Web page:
Since Labour's defeat we have had no apology for the reckless spending. No apology for the longest recession amongst the world’s biggest economies. No apology for the deepest economic contraction in Britain’s history. No apology for the biggest deficit in the developed world. No apology for the fact that it's the old, young and poor who suffer most from such failures.
Even now Labour won't play any constructive part in fixing the deficit. They offer no plan to cut spending but opportunistically attack every cut that the Coalition has been forced to make.
Ed Miliband's no-apologies-strategy might already be working. Some opinion polls have Labour 10% ahead and scoring more than 43% of the national vote. They won an easy victory in yesterday's Barnsley by-election. They expect big gains in May's local, Scottish and Welsh elections. It's as if the £175 billion deficit, one hundred extra stealth taxes, massive youth unemployment, uncontrolled immigration and defeat in Iraq had never happened.
How can the British people have forgiven Labour so quickly?
It is possible that they haven't, of course. Voters may be supporting Labour as a way of kicking the Coalition, rather than out of renewed conviction. The Tory leadership believes that when the British people face a choice between Ed Miliband and David Cameron and between a party that took tough choices and one that ducked them, that they will re-elect the Conservatives.
By Paul Goodman
Fun and games at Local Government House this morning, but with a serious underlying purpose. In the form of Sayeeda Warsi and Chris Huhne, the Coalition raised the curtain on what the former described as "a summer of scrutiny" on Labour - in other words, on a political push to pin the blame on Labour for the autumn spending scaleback to come.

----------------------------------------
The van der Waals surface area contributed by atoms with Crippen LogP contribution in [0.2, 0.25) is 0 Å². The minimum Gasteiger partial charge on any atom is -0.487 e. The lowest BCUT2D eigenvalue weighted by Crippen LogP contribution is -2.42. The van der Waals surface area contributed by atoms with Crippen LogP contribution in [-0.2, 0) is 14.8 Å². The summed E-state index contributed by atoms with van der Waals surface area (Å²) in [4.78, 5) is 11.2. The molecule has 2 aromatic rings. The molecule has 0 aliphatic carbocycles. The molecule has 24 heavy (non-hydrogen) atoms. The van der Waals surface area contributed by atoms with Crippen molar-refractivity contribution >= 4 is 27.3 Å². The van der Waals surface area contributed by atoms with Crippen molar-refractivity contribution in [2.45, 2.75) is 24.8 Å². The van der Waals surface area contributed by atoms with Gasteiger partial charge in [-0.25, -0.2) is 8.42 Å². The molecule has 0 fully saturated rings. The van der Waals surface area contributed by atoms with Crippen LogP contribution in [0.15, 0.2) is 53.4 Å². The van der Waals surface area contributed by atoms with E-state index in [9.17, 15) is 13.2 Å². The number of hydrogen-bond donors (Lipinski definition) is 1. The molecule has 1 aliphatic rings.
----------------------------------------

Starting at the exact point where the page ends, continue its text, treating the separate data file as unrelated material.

Huhne chaired the joint press conference, but Warsi delivered the political punch. She's written to all ex-Labour Ministers - including the two Milibands, Ed Balls and Andy Burnham, four of the five Party leadership contenders - asking them to give up their severance pay as an apology for Labour's over-spending during the last government. Warsi also referred to a video on Labour's failure which she's launching today as Party Chairman and is viewable below.
She said -
"At a time when people across the country are being asked to tighten their belts because of Labour's wasteful legacy, it is simply unacceptable that the very people responsible for the mess are eligible to walk away with a £20,000 reward for failure."
The move will inevitably be denounced as a stunt, and invite questions about future Cabinet severance payments. But it's right for the Coalition to get on the front front and try to fix the blame for the deficit where it belongs. Huhne said that the Liberal Democrats don't want to make cuts, but that the present situation makes them necessary. Warsi jibed at Labour waste and Liam Byrne's note to his successor admitting that there's no money left.
Both repeated a mantra about one Party creating this mess...and two working together to clear it up. It wasn't clear why either should be leading the charge on waste - neither, after all, are at the Cabinet Office or the Treasury - but it looks as though we'll see more Conservative-Liberal Democrat double acts on the same theme as the summer continues. It's the kind of exercise that William Hague or Michael Gove would also carry off very well.
Huhne had perhaps the sharpest point, and one we'll surely hear again and again from the Coalition. Labour pencilled in £50 billion worth of cuts pre-election: so if they don't like the Government's savings, what ones would they make instead? Oh, and a footnote: asked by Andy Sparrow of the Guardian whether the Party would definitely contest Eastleigh at the next election, Warsi said only that she was responsible for "developing Conservative thinking" and that the next election will be fought on "the Coalition's record". The answer won't help to calm speculation about the two parties fighting the next election as a single force.